Enclosed are the executive summaries of both the GAO and the National Academy of Sciences reports and a CD with both full reports, a list and contact information of the House and Senate Appropriation Subcommittee members.  If you believe that this could hurt your investments, look at the portions of the full report that apply to you.

Congress has yet to appropriate the actual construction money, but that could be done within the next two months.  This time period will be critical in determining whether the lab will be built. As area ranchers, scientists and Manhattan residents we ask that you:

1.   Have your family, friends in the business, and livestock organizations, call or email the members of the House and Senate Appropriations Committees to NOT release the construction funds.  Join us in calling for an injunction against further construction until the committee formed by the National Academies of Sciences amends their study to confirm that a BSL-3Ag and BSL-4 large animal laboratory can be safely placed at the Manhattan, KS site.  In the previous study, the committee was instructed by Congress not to include this in their scope of study.  Copy, cut, paste any and all of our material.

2.   Ask for repeal of the previous legislative language (inserted in the Senate) that requires DHS to sell Plum Island Animal Disease Center in the event another site is chosen for NBAF.  The Plum Island sale language forces an unnecessary urgency and requires the government to sell the island, liquidate its existing lab and apply all proceeds to NBAF. The Plum Island sale language creates an artificial timeline and makes this a “done deal.”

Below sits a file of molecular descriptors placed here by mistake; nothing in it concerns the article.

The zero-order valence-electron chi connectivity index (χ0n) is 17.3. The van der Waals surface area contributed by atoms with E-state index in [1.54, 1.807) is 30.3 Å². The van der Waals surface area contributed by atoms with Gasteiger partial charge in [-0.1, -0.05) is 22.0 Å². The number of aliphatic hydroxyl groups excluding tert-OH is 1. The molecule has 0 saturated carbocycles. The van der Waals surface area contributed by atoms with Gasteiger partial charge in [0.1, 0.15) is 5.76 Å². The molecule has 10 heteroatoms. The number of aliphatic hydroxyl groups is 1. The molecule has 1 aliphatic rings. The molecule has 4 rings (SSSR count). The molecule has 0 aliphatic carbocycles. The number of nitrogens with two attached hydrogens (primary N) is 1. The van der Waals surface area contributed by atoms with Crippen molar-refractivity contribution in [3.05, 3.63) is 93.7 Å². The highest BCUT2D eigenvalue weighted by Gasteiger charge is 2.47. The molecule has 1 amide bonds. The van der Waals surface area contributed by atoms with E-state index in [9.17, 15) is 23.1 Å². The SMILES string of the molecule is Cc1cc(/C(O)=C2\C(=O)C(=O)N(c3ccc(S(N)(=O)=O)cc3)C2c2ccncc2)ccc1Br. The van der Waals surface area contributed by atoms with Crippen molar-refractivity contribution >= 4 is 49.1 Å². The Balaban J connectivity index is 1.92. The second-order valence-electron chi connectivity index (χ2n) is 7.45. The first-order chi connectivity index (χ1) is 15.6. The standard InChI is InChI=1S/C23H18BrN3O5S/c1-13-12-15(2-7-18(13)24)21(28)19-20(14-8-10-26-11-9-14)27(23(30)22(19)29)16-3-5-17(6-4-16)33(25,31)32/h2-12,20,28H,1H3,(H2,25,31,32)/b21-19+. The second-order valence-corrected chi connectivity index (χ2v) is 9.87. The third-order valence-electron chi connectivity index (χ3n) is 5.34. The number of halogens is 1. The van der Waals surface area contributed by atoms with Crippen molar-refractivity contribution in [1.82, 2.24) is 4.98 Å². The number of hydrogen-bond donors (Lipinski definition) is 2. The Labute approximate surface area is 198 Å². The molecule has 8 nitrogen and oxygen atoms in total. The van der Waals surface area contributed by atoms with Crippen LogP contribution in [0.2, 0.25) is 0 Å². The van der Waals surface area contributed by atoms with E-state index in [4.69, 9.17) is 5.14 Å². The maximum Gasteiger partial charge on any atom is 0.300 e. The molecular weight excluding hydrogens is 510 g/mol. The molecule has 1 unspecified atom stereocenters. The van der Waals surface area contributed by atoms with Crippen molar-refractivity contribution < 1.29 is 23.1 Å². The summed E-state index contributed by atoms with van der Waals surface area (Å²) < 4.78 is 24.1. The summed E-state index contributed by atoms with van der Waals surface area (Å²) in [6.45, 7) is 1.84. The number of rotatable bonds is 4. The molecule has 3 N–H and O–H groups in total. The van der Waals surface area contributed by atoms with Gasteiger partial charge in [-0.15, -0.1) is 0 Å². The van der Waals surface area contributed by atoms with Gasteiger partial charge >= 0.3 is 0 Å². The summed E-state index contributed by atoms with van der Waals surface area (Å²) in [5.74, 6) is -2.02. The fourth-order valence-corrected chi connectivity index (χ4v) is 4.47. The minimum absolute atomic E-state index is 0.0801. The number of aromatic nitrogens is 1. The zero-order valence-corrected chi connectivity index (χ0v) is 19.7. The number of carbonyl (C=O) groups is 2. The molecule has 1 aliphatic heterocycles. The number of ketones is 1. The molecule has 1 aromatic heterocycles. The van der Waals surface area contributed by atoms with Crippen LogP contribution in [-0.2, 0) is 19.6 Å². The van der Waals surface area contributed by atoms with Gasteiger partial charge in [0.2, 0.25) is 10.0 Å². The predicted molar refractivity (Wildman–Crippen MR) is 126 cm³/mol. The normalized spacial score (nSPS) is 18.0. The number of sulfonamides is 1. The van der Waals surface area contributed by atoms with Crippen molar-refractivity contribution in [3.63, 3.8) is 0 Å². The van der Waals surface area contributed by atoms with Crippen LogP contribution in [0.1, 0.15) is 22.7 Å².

While this research may be important, it must only be done in the proper perspective of its risks.  We just ask that this it be kept on an island where the prevailing winds blow infections out to sea instead of over surrounding states …in Kansas, that’s from any direction the wind blows.  A release of FMD virus on an island will not have a chance to infect nearby cattle headed for sale barns and feed lots before it is even detected.

Proponents of placing NBAF in Kansas responded to the NAS evaluation by saying that this facility is only in the planning stage, and that many of the National Academy of Sciences committee’s concerns are already being addressed. However the fundamental concerns are inherent in today’s economic times and its proposed location on the edge of a university town in the middle of cattle country. Budget deficits in Washington are out of Homeland Security’s control, and will require such cuts as the Academy fears. KSU will continue having football games across from the lab and draw crowds to University events.  And they will say that there is already a FMD vaccine – they won’t say for only three of the 77 different subtypes.

Don’t take our word for it. Look at the reports. We have nothing to gain personally from opposing this.  At least for the short term, our homes and land will lose value if the lab is built elsewhere. We know that in portions of our community, we will be ostracized for working to end a billion dollar gold rush. However, after a leak we won’t be able to give our property away.

NoNBAF in Kansas

Real BioSecurity for the Heartland

For more information go to:

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NBAF Status Report

Posted by tmanney on February 1, 2011

In 2018 Manhattan will become a different kind of place if the U. S. Dept. of Homeland Security (DHS) and KSU have their way.  It will become the world-famous home of a major biodefense germ laboratory, the NBAF.   It is being built next to the KSU Biosafety Research Institute (BRI) and veterinary medicine, across from the football stadium, and less than a mile of the livestock area of campus.